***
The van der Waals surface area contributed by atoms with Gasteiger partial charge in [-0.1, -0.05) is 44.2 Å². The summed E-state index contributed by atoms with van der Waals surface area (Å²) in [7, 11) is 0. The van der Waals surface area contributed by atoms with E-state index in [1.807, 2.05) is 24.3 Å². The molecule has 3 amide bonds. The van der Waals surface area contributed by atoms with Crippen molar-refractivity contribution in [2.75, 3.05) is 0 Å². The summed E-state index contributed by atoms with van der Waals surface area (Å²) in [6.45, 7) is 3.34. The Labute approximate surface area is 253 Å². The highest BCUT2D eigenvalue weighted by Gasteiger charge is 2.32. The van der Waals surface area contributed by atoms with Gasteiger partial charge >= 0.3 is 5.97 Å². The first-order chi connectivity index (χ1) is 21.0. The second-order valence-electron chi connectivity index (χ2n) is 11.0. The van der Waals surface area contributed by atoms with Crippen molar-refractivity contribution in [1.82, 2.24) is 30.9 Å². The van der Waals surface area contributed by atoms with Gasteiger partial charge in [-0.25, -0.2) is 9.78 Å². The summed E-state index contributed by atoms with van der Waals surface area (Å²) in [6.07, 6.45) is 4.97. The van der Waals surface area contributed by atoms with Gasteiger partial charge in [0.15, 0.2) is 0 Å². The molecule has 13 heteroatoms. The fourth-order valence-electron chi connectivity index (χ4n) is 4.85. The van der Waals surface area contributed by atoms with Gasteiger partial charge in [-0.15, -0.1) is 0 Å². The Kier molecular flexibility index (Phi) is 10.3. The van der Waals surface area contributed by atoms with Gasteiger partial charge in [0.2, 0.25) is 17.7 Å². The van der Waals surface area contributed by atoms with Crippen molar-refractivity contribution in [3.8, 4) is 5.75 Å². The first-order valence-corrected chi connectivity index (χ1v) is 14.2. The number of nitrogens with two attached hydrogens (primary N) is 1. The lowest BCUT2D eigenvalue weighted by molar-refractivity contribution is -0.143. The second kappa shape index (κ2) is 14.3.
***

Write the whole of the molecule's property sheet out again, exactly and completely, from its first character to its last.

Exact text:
The van der Waals surface area contributed by atoms with Gasteiger partial charge in [-0.1, -0.05) is 44.2 Å². The summed E-state index contributed by atoms with van der Waals surface area (Å²) in [7, 11) is 0. The van der Waals surface area contributed by atoms with E-state index in [1.807, 2.05) is 24.3 Å². The molecule has 3 amide bonds. The van der Waals surface area contributed by atoms with Crippen molar-refractivity contribution in [2.75, 3.05) is 0 Å². The summed E-state index contributed by atoms with van der Waals surface area (Å²) in [6.45, 7) is 3.34. The Labute approximate surface area is 253 Å². The highest BCUT2D eigenvalue weighted by Gasteiger charge is 2.32. The van der Waals surface area contributed by atoms with Gasteiger partial charge >= 0.3 is 5.97 Å². The first-order chi connectivity index (χ1) is 21.0. The second-order valence-electron chi connectivity index (χ2n) is 11.0. The van der Waals surface area contributed by atoms with Crippen molar-refractivity contribution in [1.82, 2.24) is 30.9 Å². The van der Waals surface area contributed by atoms with Gasteiger partial charge in [-0.25, -0.2) is 9.78 Å². The summed E-state index contributed by atoms with van der Waals surface area (Å²) in [6.07, 6.45) is 4.97. The van der Waals surface area contributed by atoms with Gasteiger partial charge in [0.15, 0.2) is 0 Å². The molecule has 13 heteroatoms. The fourth-order valence-electron chi connectivity index (χ4n) is 4.85. The van der Waals surface area contributed by atoms with Gasteiger partial charge in [-0.15, -0.1) is 0 Å². The Kier molecular flexibility index (Phi) is 10.3. The van der Waals surface area contributed by atoms with Gasteiger partial charge in [0.2, 0.25) is 17.7 Å². The van der Waals surface area contributed by atoms with Crippen molar-refractivity contribution in [3.8, 4) is 5.75 Å². The first-order valence-corrected chi connectivity index (χ1v) is 14.2. The number of nitrogens with two attached hydrogens (primary N) is 1. The lowest BCUT2D eigenvalue weighted by molar-refractivity contribution is -0.143. The second kappa shape index (κ2) is 14.3.